Which brings me to my main point – what are the politics of all this? The Stern Report, commissioned by Gordon Brown and published in 2006, had a massive impact on decision makers – it showed that taking a small hit on GDP now in order to get carbon emissions down would save a much larger sacrifice later on. Suddenly tackling climate change became not just urgent, but politically feasible and economically rational. Stern is very aware of all this – in his new paper he says: ‘Over-stating the problems relative to the opportunities risks prompting parties to wait for others to move before taking action. By contrast, the expectation of a credible global agreement would sharpen the incentives for companies and governments to move quickly and efficiently.’
But has he been too successful, putting short-term tactical victories before long-term strategic challenges? Finding the balance between presenting a task as politically impossible or a mere stroll in the park is extraordinarily difficult. In fact, Stern may be doing climate change a disservice by making the adjustment look easier than it really is, thereby reducing the sense of urgency and threat needed to galvanize action.
As for the long term, one tonne per capita is hard enough in technological terms, but achieving equity is going to be extraordinarily difficult to achieve. What sort of political negotiation would lead to the EU or US agreeing to accept an equal per capita carbon allowance with Bangladesh or Zambia?
Even were equity issues to be resolved, getting the technology in place to deliver one tonne per capita represents another huge political challenge. Technological transformation of this scale has few precedents in history, apart from the industrial conversion of economies to arms production during wartime. That required enormous, existential threats to entire countries. The trouble is that by the time climate change generates such threats, especially to rich countries, changes to weather patterns and sea levels will have already destroyed millions of lives in poor countries, perhaps for ever.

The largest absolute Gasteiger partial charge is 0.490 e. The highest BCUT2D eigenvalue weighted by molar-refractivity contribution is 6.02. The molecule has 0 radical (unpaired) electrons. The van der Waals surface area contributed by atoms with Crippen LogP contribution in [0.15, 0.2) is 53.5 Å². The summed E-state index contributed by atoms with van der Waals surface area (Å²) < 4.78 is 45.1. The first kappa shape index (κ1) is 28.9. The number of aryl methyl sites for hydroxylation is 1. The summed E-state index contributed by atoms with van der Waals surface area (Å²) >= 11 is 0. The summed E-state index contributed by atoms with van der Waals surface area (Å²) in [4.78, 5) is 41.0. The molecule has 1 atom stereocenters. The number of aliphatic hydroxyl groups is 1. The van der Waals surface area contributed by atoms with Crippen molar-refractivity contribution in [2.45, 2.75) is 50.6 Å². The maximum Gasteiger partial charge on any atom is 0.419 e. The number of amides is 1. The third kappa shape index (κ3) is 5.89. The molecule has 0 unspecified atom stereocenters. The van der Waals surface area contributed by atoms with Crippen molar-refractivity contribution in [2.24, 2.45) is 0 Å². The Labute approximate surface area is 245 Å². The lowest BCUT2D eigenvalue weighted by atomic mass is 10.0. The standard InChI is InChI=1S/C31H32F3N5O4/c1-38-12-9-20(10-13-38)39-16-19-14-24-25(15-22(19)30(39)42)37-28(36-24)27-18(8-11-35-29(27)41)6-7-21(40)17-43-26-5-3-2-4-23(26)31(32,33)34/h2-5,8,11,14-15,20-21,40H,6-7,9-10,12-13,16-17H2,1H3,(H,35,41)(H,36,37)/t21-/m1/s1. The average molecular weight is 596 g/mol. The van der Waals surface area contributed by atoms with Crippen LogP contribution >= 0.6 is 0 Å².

These kinds of consideration are largely absent from Stern or Blair’s recent papers, (except for Stern’s sensible suggestion of making developing country commitments more clearly conditional on progress in the rich economies). Finding a new form of politics that delivers equity, technology and ambition at the speed and level required to head off climate change will require something unprecedented. To some extent the global community has managed that on issues such as nuclear weapons or chemical and biological warfare, but those never struck at the heart of the economic model like climate change does. Nicholas Stern’s first report was called ‘the Economics of Climate Change’. What we need now is an equally prestigious enquiry into ‘the Politics of Climate Change’, and that’s probably not best written by economists